Entomology, Department of
Date of this Version
LINCOLN, NEBRASKA: THE UNIVERSITY PUBLISHING CO., 1903
Nebraska is an agricultural state. The products of her soil are the basis of her industries and her prosperity. The children of our great state of Nebraska should be familiar with our crops, our grains and grasses, our flowers and fruits, our trees and shrubs and weeds, our domestic animals and birds and insects. Our children should have a practical knowledge of the management of a farm, of the composition of the soil, and of the adaptability of the farm and its soil for the cultivation of certain plants and the counter effect of such plant growth upon the soil. The children of Nebraska should love nature, they should be taught nature's ways and means, taught to observe her phenomena closely and in such a manner that they will learn to love her. Nearly all industries of mankind have their origin in the soil, and children should be led to see the relation between farm labor and its products and the marts of trade and commerce.
Much of the work of the school, including instruction in geography, arithmetic, science, and literature might be correlated profitably with instruction in agriculture and nature study. A school garden with the actual work intelligently directed might prove an inspiration to honest toil and better living. As the effect of teaching vocal music daily in the schoolroom is felt in the church, the Sabbath. school, in society, and in all public. gatherings, so the teaching of agriculture and nature study will affect and improve every farm and garden and lawn and fiower-box in the neighborhood. The attractions of farm life may be thus enhanced and the exodus to the city diminished.
Instruction in agriculture, properly presented, will increase interest in school life and in farm life. The care of stock, the protection of insectivorous birds, the preservation of game, the engineering of the farm, the great physical universe, will appeal directly to the boys, and the domestic science, including preservation of fruit and dairying and rural economy, will interest the girls. The farm is the groundwork, the backbone, the sinew, of our health, our wealth, our happiness. It must remain so. Keep close to nature for physical, intellectual, and spiritual strength and growth.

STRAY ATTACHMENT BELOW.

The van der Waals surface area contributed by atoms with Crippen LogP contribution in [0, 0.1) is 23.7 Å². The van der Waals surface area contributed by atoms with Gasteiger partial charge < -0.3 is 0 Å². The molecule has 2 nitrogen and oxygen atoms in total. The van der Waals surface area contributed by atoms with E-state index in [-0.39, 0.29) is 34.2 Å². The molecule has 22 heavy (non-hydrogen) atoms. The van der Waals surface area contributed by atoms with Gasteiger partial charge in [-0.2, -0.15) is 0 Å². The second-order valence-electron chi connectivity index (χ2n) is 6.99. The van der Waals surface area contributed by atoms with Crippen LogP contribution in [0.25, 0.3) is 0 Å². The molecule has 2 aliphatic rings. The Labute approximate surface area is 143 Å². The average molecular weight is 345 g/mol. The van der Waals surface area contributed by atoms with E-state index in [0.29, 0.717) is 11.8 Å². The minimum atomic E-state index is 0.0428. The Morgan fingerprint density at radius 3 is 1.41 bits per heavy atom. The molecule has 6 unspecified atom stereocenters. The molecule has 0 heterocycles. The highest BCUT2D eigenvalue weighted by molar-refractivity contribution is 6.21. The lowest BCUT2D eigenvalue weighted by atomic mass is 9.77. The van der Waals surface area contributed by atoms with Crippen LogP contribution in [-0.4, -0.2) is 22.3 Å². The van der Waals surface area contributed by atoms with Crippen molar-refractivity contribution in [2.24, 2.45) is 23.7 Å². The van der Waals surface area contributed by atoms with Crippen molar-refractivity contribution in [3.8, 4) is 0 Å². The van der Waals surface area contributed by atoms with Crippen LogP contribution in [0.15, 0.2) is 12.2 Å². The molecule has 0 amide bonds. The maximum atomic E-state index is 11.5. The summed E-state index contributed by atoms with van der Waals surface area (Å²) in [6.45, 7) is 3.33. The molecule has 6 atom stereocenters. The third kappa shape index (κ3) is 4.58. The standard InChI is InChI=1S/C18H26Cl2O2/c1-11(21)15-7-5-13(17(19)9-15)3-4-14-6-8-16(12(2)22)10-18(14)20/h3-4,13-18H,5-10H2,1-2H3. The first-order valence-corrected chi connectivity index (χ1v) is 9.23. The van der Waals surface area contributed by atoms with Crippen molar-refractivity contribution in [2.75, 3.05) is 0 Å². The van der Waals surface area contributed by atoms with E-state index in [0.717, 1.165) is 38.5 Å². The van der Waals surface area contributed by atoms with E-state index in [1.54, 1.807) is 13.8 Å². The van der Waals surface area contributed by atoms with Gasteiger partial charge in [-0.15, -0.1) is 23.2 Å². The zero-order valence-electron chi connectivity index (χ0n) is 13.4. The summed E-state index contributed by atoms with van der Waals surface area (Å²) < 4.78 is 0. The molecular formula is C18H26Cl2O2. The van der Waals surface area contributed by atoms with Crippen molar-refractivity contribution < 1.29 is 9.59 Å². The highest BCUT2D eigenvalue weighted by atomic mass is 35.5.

The school laws of Nebraska require teachers "to pass a satisfactory examination in the elements of agriculture, including a fair knowledge of the structure and habits of the common plants, insects, birds, and quadrupeds," for second-grade county certificates and all grades above the second. This book has been prepared and published in answer to the direct demand resultant from the law quoted above. We believe that the art of thinking, of reasoning, and of higher and better living can have no higher source and no more pronounced results in any line of school instruction than where children are taught to look "through nature up to nature's God."